The Metamorphosis Summary and Study Guide
SuperSummary, a modern alternative to SparkNotes and CliffsNotes, offers high-quality study guides for challenging works of literature. This 34-page guide for “The Metamorphosis” by Franz Kafka includes detailed chapter summaries and analysis covering 3 chapters, as well as several more in-depth sections of expert-written literary analysis. Featured content includes commentary on major characters, 25 important quotes, essay topics, and key themes like The Effects of Social Alienation and Work as a Dehumanizing Force.
First published in 1915, Franz Kafka’s surrealist novella The Metamorphosis, translated from Die Verwandlung, is widely acclaimed and one of the author’s best-known works. Kafka, a Jewish novelist and short-story writer, is regarded for his exploration of the fantastic. Kafka employs realism to depict his protagonists in bizarre circumstances. In The Metamorphosis, Kafka incorporates themes of alienation and absurdity to convey narratives about isolated and anxious protagonists.
The time period in which The Metamorphosis transpires is not explicitly denoted, but the reference to carriages indicates that the story takes place prior to the early 20th century. The entirety of the three-part narrative, excluding the final scene, takes place in the Samsa apartment, where Gregor lives with his parents and his 17-year-old sister, Grete. The limited third-person narration focuses on the thoughts and feelings of Gregor, a lonely travelling salesman.
When Gregor Samsa awakens one morning, he discovers that he has transformed into “a monstrous vermin” (3), which mostly likely refers to some kind of cockroach or giant beetle. Unable to get out of bed, reliable Gregor is late for work. His manager unexpectedly stops by the house, and Gregor, barely able to speak articulately, tries to keep both the manager and the Samsa family from entering his room. Once they discover what has become of him, the family, as well as the manager, are taken aback in fright. The manager hastily exits, and Mr. Samsa violently herds Gregor into his room.Isolated, Gregor’s thoughts are fixated on how he needs to continue working to provide for his family. Gregor’s overweight father rarely leaves the couch, and his kind mother and darling younger sister are also not employed.
Gregor overhears his family discussing their finances, and although he is still consumed with anxiety regarding their stability, he is momentarily relieved when he hears assurances that there is money left from Gregor’s prior employment. While the Samsa parents do not regard Gregor, Grete, with affection for her brother, brings Gregor scraps of food and is considerate of his needs. However, he hides himself from her presence when she is in his room. As he devolves and becomes more animal-like, she removes the bedroom furniture so that he may climb the walls. When Gregor exposes himself in an attempt to spare the painting in his room, his mother sees him and faints. Mr. Samsa returns from work, and his wife’s condition prompts him to throw apples at Gregor, physically injuring him once again.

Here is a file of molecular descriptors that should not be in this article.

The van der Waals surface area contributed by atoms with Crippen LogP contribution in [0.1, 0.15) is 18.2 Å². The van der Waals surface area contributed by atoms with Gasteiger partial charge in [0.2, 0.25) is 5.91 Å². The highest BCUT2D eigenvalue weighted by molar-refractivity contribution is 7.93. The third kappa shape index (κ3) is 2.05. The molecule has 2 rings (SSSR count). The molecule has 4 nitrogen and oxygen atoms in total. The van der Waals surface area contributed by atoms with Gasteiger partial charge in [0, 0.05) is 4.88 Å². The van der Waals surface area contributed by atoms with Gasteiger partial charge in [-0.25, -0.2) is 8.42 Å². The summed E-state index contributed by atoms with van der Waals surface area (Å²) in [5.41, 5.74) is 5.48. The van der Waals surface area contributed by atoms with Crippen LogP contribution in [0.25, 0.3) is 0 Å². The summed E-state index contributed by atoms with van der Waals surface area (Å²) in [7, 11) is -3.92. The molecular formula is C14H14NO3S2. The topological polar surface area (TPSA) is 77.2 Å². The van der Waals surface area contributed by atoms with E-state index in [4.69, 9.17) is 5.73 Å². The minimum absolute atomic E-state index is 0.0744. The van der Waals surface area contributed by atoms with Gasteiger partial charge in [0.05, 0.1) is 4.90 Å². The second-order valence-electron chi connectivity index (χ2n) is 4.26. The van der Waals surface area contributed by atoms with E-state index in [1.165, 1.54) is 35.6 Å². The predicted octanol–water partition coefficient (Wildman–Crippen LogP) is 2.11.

When Gregor recovers a month later, he discovers that the state of the Samsa apartment has changed. His family has let the live-in maid go, in lieu of a brash, part-time cleaning woman, and all the members of his family are now gainfully employed. Now that Grete is busy working, she no longer cleans his living quarters or shows consideration toward Gregor. She hurls the food scraps into his room, which has now become unkempt and offensive, much like Gregor’s appearance. The burly new cleaning woman is indifferent to Gregor and refers to him as an “old dung beetle” (38). Neglected by his family, Gregor rarely eats. When his door is left ajar, Gregor notices that three lodgers have taken up residence in the apartment. Grete plays the violin for them, and Gregor is lured from his “filthy corner” (37). When he is seen, Gregor is covered in dust, debris, and food scraps, adding to his unsightliness. The lodgers threaten to leave and lock themselves in their rooms. Grete now refers to her former brother as “that monster” (43) and maintains that they should get rid of him, as she believes that he can’t understand what they’re saying. Devastated, Gregor returns to his room and dies of starvation.
The next morning, the cleaning woman finds his body. Upon the news of Gregor’s death, Mr. Samsa kicks out the lodgers. The cleaning woman disposes of Gregor’s body, and Mr. Samsa remarks that he will fire her later that evening. Happy for the freedom with which the absence of Gregor will afford them, Mr. Samsa exits the apartment with each of his ladies on his arm. As they discuss their “future prospects” (48), Mr. and Mrs. Samsa remark how Grete has become a woman and how it may be time for her to find a suitable husband.